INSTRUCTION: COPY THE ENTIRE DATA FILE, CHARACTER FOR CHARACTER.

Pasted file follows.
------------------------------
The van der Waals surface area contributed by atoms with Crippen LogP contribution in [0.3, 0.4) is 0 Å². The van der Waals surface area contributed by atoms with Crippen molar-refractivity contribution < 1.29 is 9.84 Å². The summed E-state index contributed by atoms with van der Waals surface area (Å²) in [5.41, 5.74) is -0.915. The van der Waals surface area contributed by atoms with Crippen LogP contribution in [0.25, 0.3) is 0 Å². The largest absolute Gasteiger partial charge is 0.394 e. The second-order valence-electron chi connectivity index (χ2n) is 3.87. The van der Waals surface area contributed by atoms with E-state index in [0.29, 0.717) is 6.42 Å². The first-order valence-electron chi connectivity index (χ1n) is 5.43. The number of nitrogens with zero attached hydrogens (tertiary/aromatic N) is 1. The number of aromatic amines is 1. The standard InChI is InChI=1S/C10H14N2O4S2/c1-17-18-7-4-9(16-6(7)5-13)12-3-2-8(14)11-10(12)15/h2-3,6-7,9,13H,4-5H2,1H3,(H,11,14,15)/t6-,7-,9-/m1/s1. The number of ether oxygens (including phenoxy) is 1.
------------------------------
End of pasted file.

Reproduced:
The van der Waals surface area contributed by atoms with Crippen LogP contribution in [0.3, 0.4) is 0 Å². The van der Waals surface area contributed by atoms with Crippen molar-refractivity contribution < 1.29 is 9.84 Å². The summed E-state index contributed by atoms with van der Waals surface area (Å²) in [5.41, 5.74) is -0.915. The van der Waals surface area contributed by atoms with Crippen LogP contribution in [0.25, 0.3) is 0 Å². The largest absolute Gasteiger partial charge is 0.394 e. The second-order valence-electron chi connectivity index (χ2n) is 3.87. The van der Waals surface area contributed by atoms with E-state index in [0.29, 0.717) is 6.42 Å². The first-order valence-electron chi connectivity index (χ1n) is 5.43. The number of nitrogens with zero attached hydrogens (tertiary/aromatic N) is 1. The number of aromatic amines is 1. The standard InChI is InChI=1S/C10H14N2O4S2/c1-17-18-7-4-9(16-6(7)5-13)12-3-2-8(14)11-10(12)15/h2-3,6-7,9,13H,4-5H2,1H3,(H,11,14,15)/t6-,7-,9-/m1/s1. The number of ether oxygens (including phenoxy) is 1.